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Thread: Shallow Ponds and Jumbo Koi

  1. #1
    Oyagoi Lam Nguyen's Avatar
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    Shallow Ponds and Jumbo Koi

    I am starting this thread in response to the comments posted by Victor (ikoi) in a previous thread about raising jumbo koi in shallow ponds. Can koi grow to jumbo size in shallow ponds? IMO, the answer to this question is yes, but it comes with a huge price/sacrifice. Here is the link to the thread that was posted by Victor again:

    http://www.koi.com.my/cgi-bin/koiforum/gforum.cgi?post=111393;sb=post_latest_reply;so=ASC ;forum_view=forum_view_collapsed;;page=unread#unre ad

    Yotti’s pond is ~18 tons or ~5,000 gallons in total volume. The main pond is 12 tons and his filtration is 6 tons, which is 50% of his main pond’s total volume. His pond is only 3’ deep. Yotti utilizes the conventional up and downflow filtration w/ Jmats and a bakki shower. His pond is circulated 4-5 times/hour. This creates huge currents for his koi to exercise. He also uses 16 air pumps and a pure oxygen generator to oxygenate his pond. On top of that he also uses a chiller to keep his pond temp comfortably at 23 degrees Celsius. He also has an automatic feeder and has a flow-through water exchange. He had up to 64 koi in his pond at one time, although he is now down to 20 koi, of which most are over 70bu in length.

    Yotti is not the only hobbyist in SE Asia who has had great success with raising jumbo koi in shallow ponds. I hope he doesn’t mind me mentioning his name, but David Soon, who goes by David & Kelvin in the Japanese show circuit, also uses ponds that are only 3’ deep to grow his koi to jumbo size. In fact, here is the link to his new 2’9” pond build thread. From looking at the caliber of koi that are stocked in this pond, it’s obvious that he knows what he is doing!

    http://www.koi.com.my/cgi-bin/koiforum/gforum.cgi?post=112176;sb=post_latest_reply;so=ASC ;forum_view=forum_view_collapsed;guest=

    While shallow ponds may be effective in warmer climate regions, it does not work well in colder climates where ponds freeze over during the winter time. Also, shallow ponds have more surface area to provide greater air-to-water oxygen exchange.

    I hope that others who have had success with growing jumbo koi in shallow ponds would chime in and share their experiences.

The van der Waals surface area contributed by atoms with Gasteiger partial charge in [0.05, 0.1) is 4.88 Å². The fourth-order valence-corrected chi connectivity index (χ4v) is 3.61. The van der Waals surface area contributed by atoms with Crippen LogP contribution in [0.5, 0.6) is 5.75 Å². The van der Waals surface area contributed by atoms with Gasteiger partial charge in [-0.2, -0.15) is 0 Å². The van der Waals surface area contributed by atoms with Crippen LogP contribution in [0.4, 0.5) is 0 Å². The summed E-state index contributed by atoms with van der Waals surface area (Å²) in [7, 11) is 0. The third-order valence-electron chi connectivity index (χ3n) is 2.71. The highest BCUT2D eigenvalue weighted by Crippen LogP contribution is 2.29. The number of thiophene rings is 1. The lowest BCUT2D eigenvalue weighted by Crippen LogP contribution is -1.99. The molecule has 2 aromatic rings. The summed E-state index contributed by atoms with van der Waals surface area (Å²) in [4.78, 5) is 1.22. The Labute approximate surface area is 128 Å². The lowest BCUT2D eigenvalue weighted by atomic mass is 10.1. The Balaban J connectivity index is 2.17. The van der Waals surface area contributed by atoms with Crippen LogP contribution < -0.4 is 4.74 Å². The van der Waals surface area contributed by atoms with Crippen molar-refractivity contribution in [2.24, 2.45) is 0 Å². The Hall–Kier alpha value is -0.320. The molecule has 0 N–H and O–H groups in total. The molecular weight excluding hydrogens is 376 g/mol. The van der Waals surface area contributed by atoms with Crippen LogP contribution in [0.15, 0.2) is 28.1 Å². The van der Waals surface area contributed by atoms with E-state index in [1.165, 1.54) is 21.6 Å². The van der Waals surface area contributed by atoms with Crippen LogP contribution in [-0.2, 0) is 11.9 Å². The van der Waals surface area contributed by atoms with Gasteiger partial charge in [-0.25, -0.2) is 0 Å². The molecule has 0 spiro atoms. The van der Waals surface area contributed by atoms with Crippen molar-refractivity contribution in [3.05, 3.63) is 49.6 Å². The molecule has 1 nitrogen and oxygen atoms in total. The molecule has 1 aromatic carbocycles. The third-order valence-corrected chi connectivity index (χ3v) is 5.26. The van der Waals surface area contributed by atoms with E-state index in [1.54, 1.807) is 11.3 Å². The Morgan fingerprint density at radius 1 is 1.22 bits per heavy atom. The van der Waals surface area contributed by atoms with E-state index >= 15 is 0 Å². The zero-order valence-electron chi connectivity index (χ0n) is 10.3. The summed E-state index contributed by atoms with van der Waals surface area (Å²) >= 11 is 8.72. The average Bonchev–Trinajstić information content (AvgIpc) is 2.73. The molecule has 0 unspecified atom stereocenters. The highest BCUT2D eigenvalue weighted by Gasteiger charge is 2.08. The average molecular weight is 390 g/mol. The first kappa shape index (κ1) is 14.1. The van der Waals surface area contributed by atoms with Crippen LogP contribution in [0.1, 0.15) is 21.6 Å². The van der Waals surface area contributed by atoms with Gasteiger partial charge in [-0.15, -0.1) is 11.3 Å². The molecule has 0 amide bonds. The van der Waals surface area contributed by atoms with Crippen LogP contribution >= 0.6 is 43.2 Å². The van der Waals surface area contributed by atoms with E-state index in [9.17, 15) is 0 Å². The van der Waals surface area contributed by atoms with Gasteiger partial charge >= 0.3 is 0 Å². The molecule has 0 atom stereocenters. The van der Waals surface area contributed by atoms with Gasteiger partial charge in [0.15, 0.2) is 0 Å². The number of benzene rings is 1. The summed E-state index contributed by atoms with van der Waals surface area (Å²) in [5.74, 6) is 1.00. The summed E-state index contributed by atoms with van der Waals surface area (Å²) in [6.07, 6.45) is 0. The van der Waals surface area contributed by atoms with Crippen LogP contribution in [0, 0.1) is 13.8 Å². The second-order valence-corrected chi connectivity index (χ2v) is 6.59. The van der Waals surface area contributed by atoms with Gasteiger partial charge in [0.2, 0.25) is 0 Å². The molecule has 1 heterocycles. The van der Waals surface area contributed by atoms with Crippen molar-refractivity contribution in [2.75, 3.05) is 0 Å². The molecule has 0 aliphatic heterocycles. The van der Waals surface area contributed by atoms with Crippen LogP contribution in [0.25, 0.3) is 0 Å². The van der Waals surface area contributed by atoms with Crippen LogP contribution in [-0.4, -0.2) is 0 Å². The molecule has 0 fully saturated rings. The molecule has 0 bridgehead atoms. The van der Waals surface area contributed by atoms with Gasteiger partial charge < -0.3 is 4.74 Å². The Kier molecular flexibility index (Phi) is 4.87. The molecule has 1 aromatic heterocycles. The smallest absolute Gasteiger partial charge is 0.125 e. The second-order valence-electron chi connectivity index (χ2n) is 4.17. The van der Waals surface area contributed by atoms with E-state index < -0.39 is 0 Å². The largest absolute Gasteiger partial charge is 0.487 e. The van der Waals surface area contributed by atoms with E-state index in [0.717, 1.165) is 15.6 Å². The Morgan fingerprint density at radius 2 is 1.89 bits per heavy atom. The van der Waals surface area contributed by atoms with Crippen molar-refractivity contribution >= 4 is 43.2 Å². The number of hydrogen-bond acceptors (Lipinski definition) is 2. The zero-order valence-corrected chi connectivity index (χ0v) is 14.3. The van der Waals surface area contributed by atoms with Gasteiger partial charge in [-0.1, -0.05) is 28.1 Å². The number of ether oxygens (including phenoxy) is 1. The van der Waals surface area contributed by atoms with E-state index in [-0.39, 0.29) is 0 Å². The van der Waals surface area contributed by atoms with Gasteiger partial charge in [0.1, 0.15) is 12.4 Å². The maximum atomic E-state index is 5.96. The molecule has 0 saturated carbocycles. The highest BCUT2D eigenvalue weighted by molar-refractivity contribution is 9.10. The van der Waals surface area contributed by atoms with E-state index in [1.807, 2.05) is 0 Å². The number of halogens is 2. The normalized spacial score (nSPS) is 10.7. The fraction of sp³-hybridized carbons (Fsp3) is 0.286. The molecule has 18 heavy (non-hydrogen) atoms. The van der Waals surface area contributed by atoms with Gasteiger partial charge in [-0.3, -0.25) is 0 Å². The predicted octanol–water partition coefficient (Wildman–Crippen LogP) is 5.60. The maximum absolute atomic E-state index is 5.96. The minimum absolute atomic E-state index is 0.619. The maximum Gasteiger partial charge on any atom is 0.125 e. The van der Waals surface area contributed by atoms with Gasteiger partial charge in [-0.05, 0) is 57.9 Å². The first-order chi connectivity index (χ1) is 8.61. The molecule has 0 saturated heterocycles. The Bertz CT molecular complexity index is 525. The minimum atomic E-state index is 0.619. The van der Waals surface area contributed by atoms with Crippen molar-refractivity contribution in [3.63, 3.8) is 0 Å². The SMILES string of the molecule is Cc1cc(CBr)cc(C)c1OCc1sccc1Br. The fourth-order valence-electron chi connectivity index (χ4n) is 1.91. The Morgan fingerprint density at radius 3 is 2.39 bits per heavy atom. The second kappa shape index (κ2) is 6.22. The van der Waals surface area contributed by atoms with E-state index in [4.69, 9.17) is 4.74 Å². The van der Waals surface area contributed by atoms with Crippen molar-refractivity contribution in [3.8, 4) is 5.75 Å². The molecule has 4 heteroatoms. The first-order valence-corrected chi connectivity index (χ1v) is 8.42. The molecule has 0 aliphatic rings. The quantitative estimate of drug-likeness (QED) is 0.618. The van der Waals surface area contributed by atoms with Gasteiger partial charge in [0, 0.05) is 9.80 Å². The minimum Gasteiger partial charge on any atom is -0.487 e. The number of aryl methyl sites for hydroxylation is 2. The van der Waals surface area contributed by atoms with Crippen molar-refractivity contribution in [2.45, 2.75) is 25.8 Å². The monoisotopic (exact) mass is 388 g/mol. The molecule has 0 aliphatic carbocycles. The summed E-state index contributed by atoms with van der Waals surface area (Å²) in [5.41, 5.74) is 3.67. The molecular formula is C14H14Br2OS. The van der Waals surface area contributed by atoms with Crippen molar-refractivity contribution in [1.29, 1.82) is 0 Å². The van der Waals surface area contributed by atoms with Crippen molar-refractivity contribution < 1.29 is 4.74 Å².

2. #2
    Daihonmei MikeM's Avatar
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    The flow through water exchange may be as important as the filtration. Do you know the daily rate of fresh water being added?

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    Oyagoi gcuss's Avatar
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    Quote Originally Posted by MikeM View Post
    The flow through water exchange may be as important as the filtration. Do you know the daily rate of fresh water being added?

    Actually Mike, I took the time to read through the other thread last night and it appears as though he only does a water change once per month. Due to water being on such short supply in his country he uses cavitation and ozone to refresh his water and a fairly high turnover rate.

    Pretty interesting.

    Grant

  4. #4
    MCA
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    Honmei MCA's Avatar
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    There can be restrictions in budget, zoning regulations, availablity of other resources...that force a certain pond design.

    But keep in mind there is huge difference between "can I do....." and "should I....". The paradigm shift from can to should...is the beginning of wisdom. Learn about koi....riverine carp. Design and maintain your pond systems accordingly...within the limitations you have.

  5. #5
    Daihonmei PapaBear's Avatar
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    I've been a member of the Malaysian forum longer than any other and I've kept up with a lot of the regulars there over the years.

    Plain and simple there is a lot of enthusiasm and willingness to experiment and innovate in S.E. Asia. Because they are in a constant struggle with the tropical climate Koi there enthusiasts regularly look for new solutions to problems with rapid growth but no bulk, the health problems associated with eternal summer, etc... It promotes a rather ramped up learning curve for many, but there is a high price to be paid trying to keep up.

    The experiments that David, Yotti, et-al are working on are in their infancy and it will take quite some time for the long term results to flesh themselves out. Definitely worth watching, but hobbyists in other climates may find it difficult to apply a lot of it to their own Koi keeping.

    HWONG and a few other avid members there are likewise occasional (and valuable) contributors here and on several occasions questions about feeding/fasting have come up relative to their climate. Just as most of us would have difficulty applying their local methods to our ponds, they have difficulty using some of the techniques most of us consider "routine". Much to learn from each other, but also much to learn about how to adapt what works in one place to another in a practical way.
    Larry Iles
    Oklahoma

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    ppp
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    Lam,

    As you know, I come from the same tropical climate as Yotti and David. My own pond is not shallow (7 feet deep). Whilst we tropical hobbyists have zero experience in wintering koi, I think the key question here is whether a hobbyist in a temperate climate using a shallow pond (containing koi with reasonable bloodlines) can definitively say that shallow ponds are NOT conducive to raising jumbo koi IF he (or she) had pumped up aeration and pond turnover rates.

    My personal view is that the depth of the pond (disregarding wintering concerns) is not as important as aeration and pond turnover rates.
    -----------------------

    Cheers,
    Paul
    http://www.youtube.com/user/hooinc

  7. #7
    Oyagoi Lam Nguyen's Avatar
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    Quote Originally Posted by gcuss View Post